Saudi Prince Alwaleed’s and Bakr Bin Laden’s Jeddah Tower dreams vanish
The over 1km high Jeddah Tower in Saudi, formerly known as Kingdom Tower, is just a couple of years from being completed, and when it does it will be a hugely celebrated moment in history, as it will eclipse UAE’s Burk Khalifa, the current title holder for world’s tallest building.
But the celebrations will likely be missing two of the project’s most prominent stakeholders and shareholders.
Investor, part owner, Prince Al Waleed bin Talal, and contractor, part owner, Bakr Bin Laden.
Both jailed, dragged into a seemingly never ending anti-corruption purge, more than 2 months in the making.
Both likely to be stripped of their shares in the project.
To think that this project almost never saw the light of day had it not been to those two men.
From financial rubble…emerges a dream
Forbes Middle East reported that just as the financial markets were beginning to crash in October 2008, Saudi billionaire Prince Alwaleed bin Talal announced he would build the world’s tallest tower, “but then failed to move forward on the project.”
It all changed in 2011 when in Riyadh, Alwaleed reactivated the idea.
“He signed a $1.2 billion contract to begin building what will be called Kingdom Tower in Jeddah, a building that will be taller than 3,280 feet (1km). The contractor for the project is Saudi Binladen Group (SBG), which is contributing $400 million toward completion of the tower,” said Forbes at the time.
Then trouble with funds resolved
In March 2016, following financing issues and numerous delays to the project since construction began in 2013, Jeddah Economic Company (JEC), the developer behind the 1km-high Jeddah Tower, said that it is looking to get back up to speed after funding issues with contractor SBG caused delays.
SBG holds a 16.66%t stake in JEC, while Prince Alwaleed’s Kingdom Holding has a 33.3% stake
At the time the completion date was slated to the end of 2019, or a delay of 1 year.
JEC secured a $2.27bn funding deal for the project from Riyadh-based bank Alinma, to ramp up activity and get back to a program where a floor of the tower can be completed once every five days, from 6-8 days average.
A 2020 horizon appearing
CNN reported recently that Jeddah Tower is to open in 2020 for a final estimated cost of $1.4bn, more than $200 million over cost.
“When CNN visited the site at the end of 2017, the tower was 252 meters (826 feet) high and already had expansive views of the kingdom,” said the US media who affirmed that JEC assured them of the 2020 date.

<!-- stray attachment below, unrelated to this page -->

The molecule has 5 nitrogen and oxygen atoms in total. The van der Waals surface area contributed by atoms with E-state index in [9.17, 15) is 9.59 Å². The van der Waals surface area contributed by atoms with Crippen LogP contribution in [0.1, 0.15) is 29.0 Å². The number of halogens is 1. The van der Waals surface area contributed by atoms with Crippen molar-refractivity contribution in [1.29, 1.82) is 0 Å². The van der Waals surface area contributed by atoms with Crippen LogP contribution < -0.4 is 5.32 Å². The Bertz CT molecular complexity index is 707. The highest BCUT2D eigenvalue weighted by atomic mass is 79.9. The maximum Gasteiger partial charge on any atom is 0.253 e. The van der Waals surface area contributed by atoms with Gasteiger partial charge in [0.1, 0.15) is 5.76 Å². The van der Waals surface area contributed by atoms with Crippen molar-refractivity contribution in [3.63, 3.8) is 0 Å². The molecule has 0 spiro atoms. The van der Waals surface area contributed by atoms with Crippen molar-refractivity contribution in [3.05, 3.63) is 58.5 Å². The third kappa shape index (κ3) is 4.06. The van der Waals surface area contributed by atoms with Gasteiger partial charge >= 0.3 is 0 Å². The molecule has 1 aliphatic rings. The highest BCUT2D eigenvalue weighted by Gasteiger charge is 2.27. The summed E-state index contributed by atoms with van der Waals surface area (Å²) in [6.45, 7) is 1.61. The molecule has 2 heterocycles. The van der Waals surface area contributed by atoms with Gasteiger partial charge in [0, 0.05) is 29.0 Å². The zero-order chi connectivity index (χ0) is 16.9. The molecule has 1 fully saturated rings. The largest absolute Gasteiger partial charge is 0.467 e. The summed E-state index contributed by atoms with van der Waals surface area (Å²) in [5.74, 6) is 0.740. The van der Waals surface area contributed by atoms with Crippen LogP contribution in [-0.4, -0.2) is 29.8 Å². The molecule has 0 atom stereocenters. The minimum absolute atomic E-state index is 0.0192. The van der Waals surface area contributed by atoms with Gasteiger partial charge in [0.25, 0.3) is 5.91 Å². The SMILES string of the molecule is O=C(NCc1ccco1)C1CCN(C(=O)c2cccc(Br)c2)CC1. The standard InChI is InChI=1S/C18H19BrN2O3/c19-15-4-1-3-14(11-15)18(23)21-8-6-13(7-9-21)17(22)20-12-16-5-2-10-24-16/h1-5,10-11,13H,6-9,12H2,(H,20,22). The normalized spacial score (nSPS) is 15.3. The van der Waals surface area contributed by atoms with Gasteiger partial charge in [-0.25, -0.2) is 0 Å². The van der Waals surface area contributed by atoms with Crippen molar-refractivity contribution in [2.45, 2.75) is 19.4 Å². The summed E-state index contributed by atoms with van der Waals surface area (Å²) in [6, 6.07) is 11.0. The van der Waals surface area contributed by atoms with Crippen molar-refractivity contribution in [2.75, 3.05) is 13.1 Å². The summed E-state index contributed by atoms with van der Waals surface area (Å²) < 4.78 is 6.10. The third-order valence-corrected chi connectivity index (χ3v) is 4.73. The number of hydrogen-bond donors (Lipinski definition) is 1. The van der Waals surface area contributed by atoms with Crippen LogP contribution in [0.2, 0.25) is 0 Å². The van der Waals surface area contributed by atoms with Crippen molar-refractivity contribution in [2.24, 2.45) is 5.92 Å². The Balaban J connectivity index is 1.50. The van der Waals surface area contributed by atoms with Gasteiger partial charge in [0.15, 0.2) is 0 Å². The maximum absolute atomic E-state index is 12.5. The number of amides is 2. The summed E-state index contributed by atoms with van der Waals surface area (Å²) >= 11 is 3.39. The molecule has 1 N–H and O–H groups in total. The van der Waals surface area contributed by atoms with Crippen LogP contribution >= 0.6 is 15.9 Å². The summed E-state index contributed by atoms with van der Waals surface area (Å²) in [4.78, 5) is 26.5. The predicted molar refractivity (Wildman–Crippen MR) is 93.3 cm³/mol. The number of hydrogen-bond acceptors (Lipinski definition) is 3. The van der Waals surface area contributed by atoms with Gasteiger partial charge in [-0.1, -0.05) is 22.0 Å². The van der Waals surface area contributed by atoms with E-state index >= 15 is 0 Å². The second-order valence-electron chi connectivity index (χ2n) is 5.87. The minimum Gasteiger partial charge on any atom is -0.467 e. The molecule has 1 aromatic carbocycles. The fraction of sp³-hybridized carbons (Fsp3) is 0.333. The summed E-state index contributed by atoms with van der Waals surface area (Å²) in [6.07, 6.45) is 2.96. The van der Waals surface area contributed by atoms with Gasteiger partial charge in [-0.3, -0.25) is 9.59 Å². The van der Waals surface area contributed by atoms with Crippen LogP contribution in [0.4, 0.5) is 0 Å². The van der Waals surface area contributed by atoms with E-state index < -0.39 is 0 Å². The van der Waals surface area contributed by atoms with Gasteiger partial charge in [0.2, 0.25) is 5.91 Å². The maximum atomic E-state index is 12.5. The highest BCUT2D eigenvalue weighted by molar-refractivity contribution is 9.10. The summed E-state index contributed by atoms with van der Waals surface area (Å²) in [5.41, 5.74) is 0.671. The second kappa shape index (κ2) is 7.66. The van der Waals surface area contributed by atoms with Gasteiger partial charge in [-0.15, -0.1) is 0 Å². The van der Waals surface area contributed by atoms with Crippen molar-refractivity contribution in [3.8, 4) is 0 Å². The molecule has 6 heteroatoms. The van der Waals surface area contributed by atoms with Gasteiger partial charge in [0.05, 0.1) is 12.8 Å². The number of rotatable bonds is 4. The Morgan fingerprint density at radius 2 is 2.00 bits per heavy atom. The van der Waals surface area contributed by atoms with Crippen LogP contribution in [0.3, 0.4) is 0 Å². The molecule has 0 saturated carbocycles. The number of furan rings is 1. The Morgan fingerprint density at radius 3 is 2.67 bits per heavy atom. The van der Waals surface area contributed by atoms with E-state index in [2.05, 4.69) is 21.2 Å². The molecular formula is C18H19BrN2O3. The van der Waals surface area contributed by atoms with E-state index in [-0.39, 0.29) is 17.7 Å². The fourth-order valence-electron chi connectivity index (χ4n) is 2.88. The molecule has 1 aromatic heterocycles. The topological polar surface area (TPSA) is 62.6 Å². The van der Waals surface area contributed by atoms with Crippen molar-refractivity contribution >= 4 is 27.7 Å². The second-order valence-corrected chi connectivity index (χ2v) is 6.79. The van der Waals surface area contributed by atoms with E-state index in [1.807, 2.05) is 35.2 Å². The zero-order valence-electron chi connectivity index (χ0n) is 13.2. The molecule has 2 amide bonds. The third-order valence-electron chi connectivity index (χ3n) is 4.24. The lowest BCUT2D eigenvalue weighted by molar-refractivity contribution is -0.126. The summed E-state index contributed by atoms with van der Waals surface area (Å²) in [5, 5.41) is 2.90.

“The tower will be the crown jewel of JEC, a commercial and residential project of 5.3 million sqm, that will feature homes, hotels and offices, as well as tourist attractions.
All around the tower, rolling sand dunes will turn into a sprawling mega metropolitan center known as Jeddah Economic City development.
“As of 2020, we’ll start seeing things: you’ll see the tower, you’ll see the shopping mall, you’ll see many other projects,” Mounib Hammoud, CEO of Jeddah Economic Company, told CNN.
The tower itself will have a gross floor area of 243,866 sqm, over 252 stories, and feature the world’s highest observation deck at 664 meters high.
“Other facilities include a five-star Four Seasons Hotel and 97 affiliated serviced apartments, including seven duplexes. The elevators will reach a record height of 660 meters, while the double-decker lifts that take visitors directly to the observation deck from Level 1 of the building can travel at 12.5 miles per hour. In other words, they can shuttle guests to the deck, accessed from the 157th and 158th floors, in 66.5 seconds,” said CNN.
Doing hard times on Valentines
Prince Alwaleed bin Talal has reportedly been transferred to a maximum-security prison Al-Ha’ir after being held at Riyadh’s Ritz Carlton Hotel, according to sources quoted by Al-Araby Al-Jadeed news website and repeated by several media since.
The jail, located south of Riyadh, is the kingdom’s highest-security prison.
This is becoming more evident as the Ritz’s 492 rooms are set to reopen, according to Reuters.
“The luxury Riyadh hotel used as a prison during Saudi Arabia’s crackdown on corruption will reopen for business next month,” said Reuters, and this after dozens of princes, senior officials and top businessmen were detained and confined in the hotel following a November 2017 corruption crackdown by Saudi authorities.
“On Monday, an employee at the office taking bookings for the hotel, who declined to be named, told Reuters by telephone that bookings by the public would be accepted from Feb. 14, Valentines Day.
In a statement, a spokesperson for the Marriott hotel group, which owns the Ritz-Carlton brand, said: “The hotel is operating under the directive of local authorities and not as a traditional hotel for the time being.”
Saudi authorities have said Riyadh hopes to recover about $100 billion of illicit funds, but those who refuse to pay face prosecution.
Reuters said a source told it Prince Alwaleed is negotiating a possible settlement but a sum has not yet been agreed, though it was reported that the government was asking around $6bn, or a third of Prince Alwaleed’s wealth.
A second source familiar with Prince Alwaleed’s case told Reuters last Saturday that the prince had offered to make a “donation” to the Saudi government, which would avoid any admission of wrongdoing, and to do so from assets of his own choosing.
Meanwhile Reuters said that some of SBG’s shareholders might transfer part of their holdings to the state in a settlement with authorities for the release of Chairman Bakr Bin Laden and several family members with him in detention.
The Financial Times said SBG is working with a government committee on a restructuring plan to separate ownership from management and remains “optimistic” about the latest developments.
People close to the family said Bakr bin Laden has, along with his brothers, handed over stakes to the government.